Between censorship of conservatives and leaking private data to the world, social media companies are not really winning the trust and loyalty of their users. Now Facebook shot itself in the foot by mishandling millions of passwords.
In a blog post put out by Facebook on March 21, Vice President of Engineering, Privacy and Security Pedro Canahuati explained, “we found that some user passwords were being stored in a readable format within our internal data storage systems.” According to CNBC, more than 600 million passwords were left exposed, unencrypted, and available to the public. Tens of thousands of employees were able to access those passwords.
Facebook announced that it would be alerting both Facebook and Instagram users who had had their passwords exposed. The company stated that none of the passwords were viewed by people outside of Facebook. As of 2018, more than 35,000 people work at Facebook.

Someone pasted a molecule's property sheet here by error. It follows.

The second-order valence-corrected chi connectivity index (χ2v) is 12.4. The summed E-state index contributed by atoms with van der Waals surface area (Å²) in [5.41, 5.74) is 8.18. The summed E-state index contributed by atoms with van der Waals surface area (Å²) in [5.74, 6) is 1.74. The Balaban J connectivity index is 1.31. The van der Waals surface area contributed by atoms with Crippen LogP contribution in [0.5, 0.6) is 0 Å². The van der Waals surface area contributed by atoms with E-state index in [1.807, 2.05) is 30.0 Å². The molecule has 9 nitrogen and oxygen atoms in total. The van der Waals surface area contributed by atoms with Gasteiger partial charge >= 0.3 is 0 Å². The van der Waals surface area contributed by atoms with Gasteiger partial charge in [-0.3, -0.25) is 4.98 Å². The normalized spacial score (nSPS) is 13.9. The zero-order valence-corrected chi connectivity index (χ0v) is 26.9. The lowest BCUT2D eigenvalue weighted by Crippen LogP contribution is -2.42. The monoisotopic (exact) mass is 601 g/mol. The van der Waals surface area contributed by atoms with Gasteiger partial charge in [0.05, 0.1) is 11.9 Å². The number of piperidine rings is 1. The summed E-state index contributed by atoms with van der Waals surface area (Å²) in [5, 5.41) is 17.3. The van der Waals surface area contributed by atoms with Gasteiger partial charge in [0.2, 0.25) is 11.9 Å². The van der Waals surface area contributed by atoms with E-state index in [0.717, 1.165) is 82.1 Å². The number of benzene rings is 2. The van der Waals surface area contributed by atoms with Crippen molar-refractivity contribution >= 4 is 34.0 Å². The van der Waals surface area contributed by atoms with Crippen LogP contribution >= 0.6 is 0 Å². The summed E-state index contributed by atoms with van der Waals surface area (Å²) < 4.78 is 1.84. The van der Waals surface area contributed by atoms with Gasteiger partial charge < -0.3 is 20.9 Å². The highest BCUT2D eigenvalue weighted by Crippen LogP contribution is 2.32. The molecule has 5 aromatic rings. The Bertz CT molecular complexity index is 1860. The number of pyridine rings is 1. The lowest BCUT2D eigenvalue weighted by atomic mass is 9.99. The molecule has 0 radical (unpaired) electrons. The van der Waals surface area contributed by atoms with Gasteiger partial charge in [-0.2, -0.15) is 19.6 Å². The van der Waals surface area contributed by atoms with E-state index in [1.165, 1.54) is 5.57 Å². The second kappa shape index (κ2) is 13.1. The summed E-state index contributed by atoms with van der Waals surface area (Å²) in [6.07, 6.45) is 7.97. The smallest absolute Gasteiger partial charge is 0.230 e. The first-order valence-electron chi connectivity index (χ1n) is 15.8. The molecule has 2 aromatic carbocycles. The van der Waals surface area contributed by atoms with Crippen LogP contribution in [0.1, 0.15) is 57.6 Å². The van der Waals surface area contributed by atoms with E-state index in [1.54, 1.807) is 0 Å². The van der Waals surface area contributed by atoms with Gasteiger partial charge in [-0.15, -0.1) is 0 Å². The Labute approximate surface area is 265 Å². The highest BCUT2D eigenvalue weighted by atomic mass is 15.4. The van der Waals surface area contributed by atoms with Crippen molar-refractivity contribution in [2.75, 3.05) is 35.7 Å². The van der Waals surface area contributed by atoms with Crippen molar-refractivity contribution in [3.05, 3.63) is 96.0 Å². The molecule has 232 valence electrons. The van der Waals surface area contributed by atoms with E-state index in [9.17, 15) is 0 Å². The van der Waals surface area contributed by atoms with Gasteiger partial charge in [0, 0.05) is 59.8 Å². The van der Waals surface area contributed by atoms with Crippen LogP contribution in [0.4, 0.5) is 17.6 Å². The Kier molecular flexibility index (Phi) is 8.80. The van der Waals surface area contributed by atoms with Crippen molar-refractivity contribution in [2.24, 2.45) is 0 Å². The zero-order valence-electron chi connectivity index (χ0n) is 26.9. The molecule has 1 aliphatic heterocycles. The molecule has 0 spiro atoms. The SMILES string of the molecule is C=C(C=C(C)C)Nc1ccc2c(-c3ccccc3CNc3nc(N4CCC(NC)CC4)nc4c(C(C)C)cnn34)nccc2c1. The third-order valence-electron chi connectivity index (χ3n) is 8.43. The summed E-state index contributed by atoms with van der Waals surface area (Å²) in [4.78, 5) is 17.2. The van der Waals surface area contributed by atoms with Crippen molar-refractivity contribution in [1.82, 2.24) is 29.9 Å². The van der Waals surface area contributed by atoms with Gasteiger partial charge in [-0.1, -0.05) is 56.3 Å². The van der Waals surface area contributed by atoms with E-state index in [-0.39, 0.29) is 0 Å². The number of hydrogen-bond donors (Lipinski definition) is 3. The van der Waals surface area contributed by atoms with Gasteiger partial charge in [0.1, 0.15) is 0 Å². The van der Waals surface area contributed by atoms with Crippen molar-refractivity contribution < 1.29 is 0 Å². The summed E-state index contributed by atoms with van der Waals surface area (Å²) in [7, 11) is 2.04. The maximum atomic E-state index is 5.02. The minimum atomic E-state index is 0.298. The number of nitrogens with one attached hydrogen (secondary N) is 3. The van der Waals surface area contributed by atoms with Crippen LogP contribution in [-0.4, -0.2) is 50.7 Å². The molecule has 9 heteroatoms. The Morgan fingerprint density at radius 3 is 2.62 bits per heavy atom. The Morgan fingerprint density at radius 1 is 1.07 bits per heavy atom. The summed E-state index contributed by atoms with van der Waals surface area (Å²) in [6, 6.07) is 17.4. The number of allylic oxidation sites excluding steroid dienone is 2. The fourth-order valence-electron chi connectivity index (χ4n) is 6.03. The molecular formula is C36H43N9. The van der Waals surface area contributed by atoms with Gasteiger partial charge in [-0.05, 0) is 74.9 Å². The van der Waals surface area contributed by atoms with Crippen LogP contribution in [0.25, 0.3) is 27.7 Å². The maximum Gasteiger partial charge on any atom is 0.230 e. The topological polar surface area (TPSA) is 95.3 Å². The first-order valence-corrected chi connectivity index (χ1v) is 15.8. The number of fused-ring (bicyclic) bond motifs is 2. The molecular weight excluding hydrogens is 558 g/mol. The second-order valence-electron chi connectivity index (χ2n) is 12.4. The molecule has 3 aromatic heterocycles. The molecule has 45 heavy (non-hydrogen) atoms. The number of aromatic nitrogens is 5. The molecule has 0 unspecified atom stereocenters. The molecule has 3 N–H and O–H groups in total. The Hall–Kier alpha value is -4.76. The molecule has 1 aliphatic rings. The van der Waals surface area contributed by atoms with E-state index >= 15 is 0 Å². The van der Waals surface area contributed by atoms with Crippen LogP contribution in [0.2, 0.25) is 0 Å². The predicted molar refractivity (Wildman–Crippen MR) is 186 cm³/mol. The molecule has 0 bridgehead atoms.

Users were advised to change their passwords even though “no passwords were exposed externally.” Twitter and Github have also suffered from these bugs in the past, according to Tech Crunch.
In a memo published on March 6, Facebook CEO Mark Zuckerberg claimed that he was ready to focus on more privacy at Facebook. Foreign governments, especially the European Union and the United Kingdom, are looking into regulating Facebook because of all the data and privacy scandals that have plagued the company in the past year.
In a more egregious breach of privacy, Facebook admitted to giving out messages of private users for advertising purposes.